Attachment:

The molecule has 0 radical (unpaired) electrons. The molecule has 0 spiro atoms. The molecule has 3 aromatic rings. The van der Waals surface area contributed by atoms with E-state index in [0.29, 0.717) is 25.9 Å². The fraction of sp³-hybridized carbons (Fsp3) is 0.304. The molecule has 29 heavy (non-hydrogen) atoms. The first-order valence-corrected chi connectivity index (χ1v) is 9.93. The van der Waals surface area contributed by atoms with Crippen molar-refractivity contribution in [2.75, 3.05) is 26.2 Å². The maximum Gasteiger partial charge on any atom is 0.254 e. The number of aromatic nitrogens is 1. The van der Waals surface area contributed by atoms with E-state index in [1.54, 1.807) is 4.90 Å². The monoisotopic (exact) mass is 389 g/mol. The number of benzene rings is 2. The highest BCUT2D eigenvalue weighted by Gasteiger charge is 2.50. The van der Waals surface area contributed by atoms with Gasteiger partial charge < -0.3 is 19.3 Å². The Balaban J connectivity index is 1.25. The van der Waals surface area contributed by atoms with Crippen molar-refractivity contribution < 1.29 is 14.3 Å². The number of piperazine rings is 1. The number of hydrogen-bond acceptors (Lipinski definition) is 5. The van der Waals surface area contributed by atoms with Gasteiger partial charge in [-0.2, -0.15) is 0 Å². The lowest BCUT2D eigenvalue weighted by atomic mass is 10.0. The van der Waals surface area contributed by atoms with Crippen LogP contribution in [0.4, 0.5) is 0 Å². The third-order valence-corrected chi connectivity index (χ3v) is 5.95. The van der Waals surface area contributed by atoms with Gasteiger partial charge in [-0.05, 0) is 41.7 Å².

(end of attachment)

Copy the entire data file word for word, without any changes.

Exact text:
The molecule has 0 radical (unpaired) electrons. The molecule has 0 spiro atoms. The molecule has 3 aromatic rings. The van der Waals surface area contributed by atoms with E-state index in [0.29, 0.717) is 25.9 Å². The fraction of sp³-hybridized carbons (Fsp3) is 0.304. The molecule has 29 heavy (non-hydrogen) atoms. The first-order valence-corrected chi connectivity index (χ1v) is 9.93. The van der Waals surface area contributed by atoms with Crippen molar-refractivity contribution in [2.75, 3.05) is 26.2 Å². The maximum Gasteiger partial charge on any atom is 0.254 e. The number of aromatic nitrogens is 1. The van der Waals surface area contributed by atoms with E-state index in [1.54, 1.807) is 4.90 Å². The monoisotopic (exact) mass is 389 g/mol. The number of benzene rings is 2. The highest BCUT2D eigenvalue weighted by Gasteiger charge is 2.50. The van der Waals surface area contributed by atoms with Gasteiger partial charge < -0.3 is 19.3 Å². The Balaban J connectivity index is 1.25. The van der Waals surface area contributed by atoms with Crippen molar-refractivity contribution < 1.29 is 14.3 Å². The number of piperazine rings is 1. The number of hydrogen-bond acceptors (Lipinski definition) is 5. The van der Waals surface area contributed by atoms with Gasteiger partial charge in [-0.2, -0.15) is 0 Å². The lowest BCUT2D eigenvalue weighted by atomic mass is 10.0. The van der Waals surface area contributed by atoms with Crippen LogP contribution in [0.4, 0.5) is 0 Å². The third-order valence-corrected chi connectivity index (χ3v) is 5.95. The van der Waals surface area contributed by atoms with Gasteiger partial charge in [-0.05, 0) is 41.7 Å².